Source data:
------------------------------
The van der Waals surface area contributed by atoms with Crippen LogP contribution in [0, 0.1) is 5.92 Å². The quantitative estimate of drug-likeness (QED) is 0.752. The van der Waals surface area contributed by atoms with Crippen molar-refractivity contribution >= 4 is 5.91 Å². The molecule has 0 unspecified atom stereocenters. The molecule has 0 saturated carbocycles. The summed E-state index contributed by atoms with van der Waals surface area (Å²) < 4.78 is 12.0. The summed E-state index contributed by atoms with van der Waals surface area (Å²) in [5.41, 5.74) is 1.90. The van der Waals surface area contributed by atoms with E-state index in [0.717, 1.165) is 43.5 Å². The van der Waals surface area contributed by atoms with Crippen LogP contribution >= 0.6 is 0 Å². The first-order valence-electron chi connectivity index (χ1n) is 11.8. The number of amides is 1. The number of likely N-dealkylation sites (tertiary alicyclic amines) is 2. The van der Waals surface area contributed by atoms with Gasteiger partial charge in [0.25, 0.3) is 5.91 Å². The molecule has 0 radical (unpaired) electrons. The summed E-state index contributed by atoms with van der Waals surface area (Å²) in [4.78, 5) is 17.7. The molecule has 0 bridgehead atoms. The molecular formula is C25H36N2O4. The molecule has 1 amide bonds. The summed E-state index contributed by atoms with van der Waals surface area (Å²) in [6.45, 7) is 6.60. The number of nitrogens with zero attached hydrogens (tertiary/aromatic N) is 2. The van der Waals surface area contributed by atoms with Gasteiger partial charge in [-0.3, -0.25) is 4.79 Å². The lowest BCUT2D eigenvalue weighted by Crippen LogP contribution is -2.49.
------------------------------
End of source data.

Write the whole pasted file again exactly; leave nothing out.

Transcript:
The van der Waals surface area contributed by atoms with Crippen LogP contribution in [0, 0.1) is 5.92 Å². The quantitative estimate of drug-likeness (QED) is 0.752. The van der Waals surface area contributed by atoms with Crippen molar-refractivity contribution >= 4 is 5.91 Å². The molecule has 0 unspecified atom stereocenters. The molecule has 0 saturated carbocycles. The summed E-state index contributed by atoms with van der Waals surface area (Å²) < 4.78 is 12.0. The summed E-state index contributed by atoms with van der Waals surface area (Å²) in [5.41, 5.74) is 1.90. The van der Waals surface area contributed by atoms with E-state index in [0.717, 1.165) is 43.5 Å². The van der Waals surface area contributed by atoms with Crippen LogP contribution >= 0.6 is 0 Å². The first-order valence-electron chi connectivity index (χ1n) is 11.8. The number of amides is 1. The number of likely N-dealkylation sites (tertiary alicyclic amines) is 2. The van der Waals surface area contributed by atoms with Gasteiger partial charge in [0.25, 0.3) is 5.91 Å². The molecule has 0 radical (unpaired) electrons. The summed E-state index contributed by atoms with van der Waals surface area (Å²) in [4.78, 5) is 17.7. The molecule has 0 bridgehead atoms. The molecular formula is C25H36N2O4. The molecule has 1 amide bonds. The summed E-state index contributed by atoms with van der Waals surface area (Å²) in [6.45, 7) is 6.60. The number of nitrogens with zero attached hydrogens (tertiary/aromatic N) is 2. The van der Waals surface area contributed by atoms with Gasteiger partial charge in [-0.3, -0.25) is 4.79 Å². The lowest BCUT2D eigenvalue weighted by Crippen LogP contribution is -2.49.